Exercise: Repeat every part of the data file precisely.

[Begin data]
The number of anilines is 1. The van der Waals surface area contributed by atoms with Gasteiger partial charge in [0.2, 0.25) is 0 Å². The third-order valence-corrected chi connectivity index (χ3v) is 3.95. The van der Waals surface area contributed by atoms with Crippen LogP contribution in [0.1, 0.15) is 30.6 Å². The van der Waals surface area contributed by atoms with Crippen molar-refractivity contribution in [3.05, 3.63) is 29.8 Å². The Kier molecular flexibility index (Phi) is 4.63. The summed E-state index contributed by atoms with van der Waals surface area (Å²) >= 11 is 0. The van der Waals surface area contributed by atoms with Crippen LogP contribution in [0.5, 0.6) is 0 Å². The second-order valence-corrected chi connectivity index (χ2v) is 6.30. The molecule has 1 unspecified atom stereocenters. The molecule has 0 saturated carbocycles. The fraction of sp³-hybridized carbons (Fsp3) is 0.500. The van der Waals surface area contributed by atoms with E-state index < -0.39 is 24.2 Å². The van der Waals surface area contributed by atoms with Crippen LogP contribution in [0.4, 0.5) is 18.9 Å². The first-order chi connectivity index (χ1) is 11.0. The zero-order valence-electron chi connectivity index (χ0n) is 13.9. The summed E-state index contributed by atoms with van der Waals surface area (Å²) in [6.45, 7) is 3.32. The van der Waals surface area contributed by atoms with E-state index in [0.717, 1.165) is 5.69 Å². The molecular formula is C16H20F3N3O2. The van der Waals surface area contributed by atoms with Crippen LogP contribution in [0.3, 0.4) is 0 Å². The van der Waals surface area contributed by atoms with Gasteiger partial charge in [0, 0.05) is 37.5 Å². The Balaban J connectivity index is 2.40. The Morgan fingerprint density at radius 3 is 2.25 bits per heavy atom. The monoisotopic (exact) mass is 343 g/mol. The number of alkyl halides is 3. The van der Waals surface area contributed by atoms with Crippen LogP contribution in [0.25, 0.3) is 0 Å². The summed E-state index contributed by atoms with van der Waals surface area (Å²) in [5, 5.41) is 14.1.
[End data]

The number of anilines is 1. The van der Waals surface area contributed by atoms with Gasteiger partial charge in [0.2, 0.25) is 0 Å². The third-order valence-corrected chi connectivity index (χ3v) is 3.95. The van der Waals surface area contributed by atoms with Crippen LogP contribution in [0.1, 0.15) is 30.6 Å². The van der Waals surface area contributed by atoms with Crippen molar-refractivity contribution in [3.05, 3.63) is 29.8 Å². The Kier molecular flexibility index (Phi) is 4.63. The summed E-state index contributed by atoms with van der Waals surface area (Å²) >= 11 is 0. The van der Waals surface area contributed by atoms with Crippen LogP contribution in [0.5, 0.6) is 0 Å². The second-order valence-corrected chi connectivity index (χ2v) is 6.30. The molecule has 1 unspecified atom stereocenters. The molecule has 0 saturated carbocycles. The fraction of sp³-hybridized carbons (Fsp3) is 0.500. The van der Waals surface area contributed by atoms with E-state index < -0.39 is 24.2 Å². The van der Waals surface area contributed by atoms with Crippen LogP contribution in [0.4, 0.5) is 18.9 Å². The first-order chi connectivity index (χ1) is 11.0. The zero-order valence-electron chi connectivity index (χ0n) is 13.9. The summed E-state index contributed by atoms with van der Waals surface area (Å²) in [6.45, 7) is 3.32. The van der Waals surface area contributed by atoms with E-state index in [0.717, 1.165) is 5.69 Å². The molecular formula is C16H20F3N3O2. The van der Waals surface area contributed by atoms with Crippen LogP contribution in [0.3, 0.4) is 0 Å². The van der Waals surface area contributed by atoms with Gasteiger partial charge in [0, 0.05) is 37.5 Å². The Balaban J connectivity index is 2.40. The Morgan fingerprint density at radius 3 is 2.25 bits per heavy atom. The monoisotopic (exact) mass is 343 g/mol. The number of alkyl halides is 3. The van der Waals surface area contributed by atoms with Crippen LogP contribution in [0.25, 0.3) is 0 Å². The summed E-state index contributed by atoms with van der Waals surface area (Å²) in [5, 5.41) is 14.1.